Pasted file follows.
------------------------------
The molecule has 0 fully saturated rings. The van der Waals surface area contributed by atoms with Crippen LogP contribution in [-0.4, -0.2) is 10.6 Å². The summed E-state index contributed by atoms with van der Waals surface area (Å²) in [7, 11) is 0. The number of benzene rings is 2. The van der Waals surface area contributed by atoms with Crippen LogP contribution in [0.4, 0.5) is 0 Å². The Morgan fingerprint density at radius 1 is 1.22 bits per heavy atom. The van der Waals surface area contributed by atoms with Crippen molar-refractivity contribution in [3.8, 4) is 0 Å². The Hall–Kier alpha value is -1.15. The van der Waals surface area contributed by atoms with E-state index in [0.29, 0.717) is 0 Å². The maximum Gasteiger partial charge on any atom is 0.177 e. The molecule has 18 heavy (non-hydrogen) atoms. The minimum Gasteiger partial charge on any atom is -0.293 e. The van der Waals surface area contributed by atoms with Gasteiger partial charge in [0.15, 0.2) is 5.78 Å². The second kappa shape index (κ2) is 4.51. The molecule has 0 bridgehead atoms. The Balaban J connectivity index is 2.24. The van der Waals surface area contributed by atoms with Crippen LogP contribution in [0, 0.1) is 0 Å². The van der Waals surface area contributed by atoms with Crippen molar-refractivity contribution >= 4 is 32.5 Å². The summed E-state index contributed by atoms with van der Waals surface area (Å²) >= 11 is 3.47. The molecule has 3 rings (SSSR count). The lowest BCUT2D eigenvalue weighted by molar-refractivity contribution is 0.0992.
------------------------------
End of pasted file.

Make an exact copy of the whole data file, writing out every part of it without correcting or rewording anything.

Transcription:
The molecule has 0 fully saturated rings. The van der Waals surface area contributed by atoms with Crippen LogP contribution in [-0.4, -0.2) is 10.6 Å². The summed E-state index contributed by atoms with van der Waals surface area (Å²) in [7, 11) is 0. The number of benzene rings is 2. The van der Waals surface area contributed by atoms with Crippen LogP contribution in [0.4, 0.5) is 0 Å². The Morgan fingerprint density at radius 1 is 1.22 bits per heavy atom. The van der Waals surface area contributed by atoms with Crippen molar-refractivity contribution in [3.8, 4) is 0 Å². The Hall–Kier alpha value is -1.15. The van der Waals surface area contributed by atoms with E-state index in [0.29, 0.717) is 0 Å². The maximum Gasteiger partial charge on any atom is 0.177 e. The molecule has 18 heavy (non-hydrogen) atoms. The minimum Gasteiger partial charge on any atom is -0.293 e. The van der Waals surface area contributed by atoms with Gasteiger partial charge in [0.15, 0.2) is 5.78 Å². The second kappa shape index (κ2) is 4.51. The molecule has 0 bridgehead atoms. The Balaban J connectivity index is 2.24. The van der Waals surface area contributed by atoms with Crippen LogP contribution in [0, 0.1) is 0 Å². The van der Waals surface area contributed by atoms with Crippen molar-refractivity contribution >= 4 is 32.5 Å². The summed E-state index contributed by atoms with van der Waals surface area (Å²) >= 11 is 3.47. The molecule has 3 rings (SSSR count). The lowest BCUT2D eigenvalue weighted by molar-refractivity contribution is 0.0992.